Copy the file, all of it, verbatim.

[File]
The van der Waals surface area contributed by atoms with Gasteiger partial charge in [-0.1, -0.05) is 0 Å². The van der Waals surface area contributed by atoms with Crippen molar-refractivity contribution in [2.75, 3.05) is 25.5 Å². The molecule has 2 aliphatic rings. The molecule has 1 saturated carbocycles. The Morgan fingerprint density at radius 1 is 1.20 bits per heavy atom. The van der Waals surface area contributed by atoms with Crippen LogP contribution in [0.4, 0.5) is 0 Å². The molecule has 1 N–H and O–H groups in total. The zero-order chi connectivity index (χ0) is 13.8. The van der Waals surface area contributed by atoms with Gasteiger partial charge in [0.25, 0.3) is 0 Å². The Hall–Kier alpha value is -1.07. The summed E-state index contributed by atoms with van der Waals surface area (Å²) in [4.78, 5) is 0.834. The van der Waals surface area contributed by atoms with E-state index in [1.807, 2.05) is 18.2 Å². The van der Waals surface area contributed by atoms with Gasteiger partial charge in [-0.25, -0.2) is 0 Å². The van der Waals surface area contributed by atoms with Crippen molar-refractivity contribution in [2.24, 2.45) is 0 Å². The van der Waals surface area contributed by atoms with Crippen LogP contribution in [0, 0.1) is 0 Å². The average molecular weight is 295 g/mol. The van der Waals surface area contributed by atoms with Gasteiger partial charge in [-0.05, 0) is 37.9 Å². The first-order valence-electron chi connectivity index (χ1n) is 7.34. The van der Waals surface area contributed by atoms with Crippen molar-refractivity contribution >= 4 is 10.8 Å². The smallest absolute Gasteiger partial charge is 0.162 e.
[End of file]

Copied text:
The van der Waals surface area contributed by atoms with Gasteiger partial charge in [-0.1, -0.05) is 0 Å². The van der Waals surface area contributed by atoms with Crippen molar-refractivity contribution in [2.75, 3.05) is 25.5 Å². The molecule has 2 aliphatic rings. The molecule has 1 saturated carbocycles. The Morgan fingerprint density at radius 1 is 1.20 bits per heavy atom. The van der Waals surface area contributed by atoms with Crippen LogP contribution in [0.4, 0.5) is 0 Å². The molecule has 1 N–H and O–H groups in total. The zero-order chi connectivity index (χ0) is 13.8. The van der Waals surface area contributed by atoms with Gasteiger partial charge in [0.25, 0.3) is 0 Å². The Hall–Kier alpha value is -1.07. The summed E-state index contributed by atoms with van der Waals surface area (Å²) in [4.78, 5) is 0.834. The van der Waals surface area contributed by atoms with E-state index in [1.807, 2.05) is 18.2 Å². The van der Waals surface area contributed by atoms with Gasteiger partial charge in [-0.25, -0.2) is 0 Å². The van der Waals surface area contributed by atoms with Crippen molar-refractivity contribution in [2.24, 2.45) is 0 Å². The van der Waals surface area contributed by atoms with Crippen LogP contribution in [0, 0.1) is 0 Å². The average molecular weight is 295 g/mol. The van der Waals surface area contributed by atoms with Gasteiger partial charge in [-0.05, 0) is 37.9 Å². The first-order valence-electron chi connectivity index (χ1n) is 7.34. The van der Waals surface area contributed by atoms with Crippen molar-refractivity contribution >= 4 is 10.8 Å². The smallest absolute Gasteiger partial charge is 0.162 e.